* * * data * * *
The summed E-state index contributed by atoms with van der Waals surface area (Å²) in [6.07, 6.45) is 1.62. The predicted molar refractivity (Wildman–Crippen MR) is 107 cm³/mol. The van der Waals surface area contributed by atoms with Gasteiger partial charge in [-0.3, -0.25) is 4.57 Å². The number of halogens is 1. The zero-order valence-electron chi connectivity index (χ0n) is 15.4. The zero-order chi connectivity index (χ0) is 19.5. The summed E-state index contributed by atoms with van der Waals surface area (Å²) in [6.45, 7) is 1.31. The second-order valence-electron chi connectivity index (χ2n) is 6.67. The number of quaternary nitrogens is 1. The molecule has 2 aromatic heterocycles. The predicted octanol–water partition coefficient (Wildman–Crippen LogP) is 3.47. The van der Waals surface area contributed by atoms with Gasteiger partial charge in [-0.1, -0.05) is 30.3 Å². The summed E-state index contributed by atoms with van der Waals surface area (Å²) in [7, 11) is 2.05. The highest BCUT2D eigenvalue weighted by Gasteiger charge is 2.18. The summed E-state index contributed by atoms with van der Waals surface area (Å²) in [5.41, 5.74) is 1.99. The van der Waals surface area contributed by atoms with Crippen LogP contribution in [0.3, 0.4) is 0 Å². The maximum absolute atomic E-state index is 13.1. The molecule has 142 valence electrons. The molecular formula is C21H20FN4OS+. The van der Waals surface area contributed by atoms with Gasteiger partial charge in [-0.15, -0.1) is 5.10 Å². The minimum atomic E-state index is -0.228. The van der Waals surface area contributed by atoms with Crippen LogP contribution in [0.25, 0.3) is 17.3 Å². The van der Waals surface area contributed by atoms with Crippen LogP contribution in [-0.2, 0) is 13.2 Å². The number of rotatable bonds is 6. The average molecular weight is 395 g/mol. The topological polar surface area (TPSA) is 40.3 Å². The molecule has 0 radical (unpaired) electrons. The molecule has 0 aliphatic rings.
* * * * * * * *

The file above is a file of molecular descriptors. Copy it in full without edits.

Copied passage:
The summed E-state index contributed by atoms with van der Waals surface area (Å²) in [6.07, 6.45) is 1.62. The predicted molar refractivity (Wildman–Crippen MR) is 107 cm³/mol. The van der Waals surface area contributed by atoms with Gasteiger partial charge in [-0.3, -0.25) is 4.57 Å². The number of halogens is 1. The zero-order valence-electron chi connectivity index (χ0n) is 15.4. The zero-order chi connectivity index (χ0) is 19.5. The summed E-state index contributed by atoms with van der Waals surface area (Å²) in [6.45, 7) is 1.31. The second-order valence-electron chi connectivity index (χ2n) is 6.67. The number of quaternary nitrogens is 1. The molecule has 2 aromatic heterocycles. The predicted octanol–water partition coefficient (Wildman–Crippen LogP) is 3.47. The van der Waals surface area contributed by atoms with Gasteiger partial charge in [-0.1, -0.05) is 30.3 Å². The summed E-state index contributed by atoms with van der Waals surface area (Å²) in [7, 11) is 2.05. The highest BCUT2D eigenvalue weighted by Gasteiger charge is 2.18. The summed E-state index contributed by atoms with van der Waals surface area (Å²) in [5.41, 5.74) is 1.99. The van der Waals surface area contributed by atoms with Crippen LogP contribution in [0.3, 0.4) is 0 Å². The maximum absolute atomic E-state index is 13.1. The molecule has 142 valence electrons. The molecular formula is C21H20FN4OS+. The van der Waals surface area contributed by atoms with Gasteiger partial charge in [-0.15, -0.1) is 5.10 Å². The minimum atomic E-state index is -0.228. The van der Waals surface area contributed by atoms with Crippen LogP contribution in [0.25, 0.3) is 17.3 Å². The van der Waals surface area contributed by atoms with Crippen LogP contribution in [-0.2, 0) is 13.2 Å². The number of rotatable bonds is 6. The average molecular weight is 395 g/mol. The topological polar surface area (TPSA) is 40.3 Å². The molecule has 0 radical (unpaired) electrons. The molecule has 0 aliphatic rings.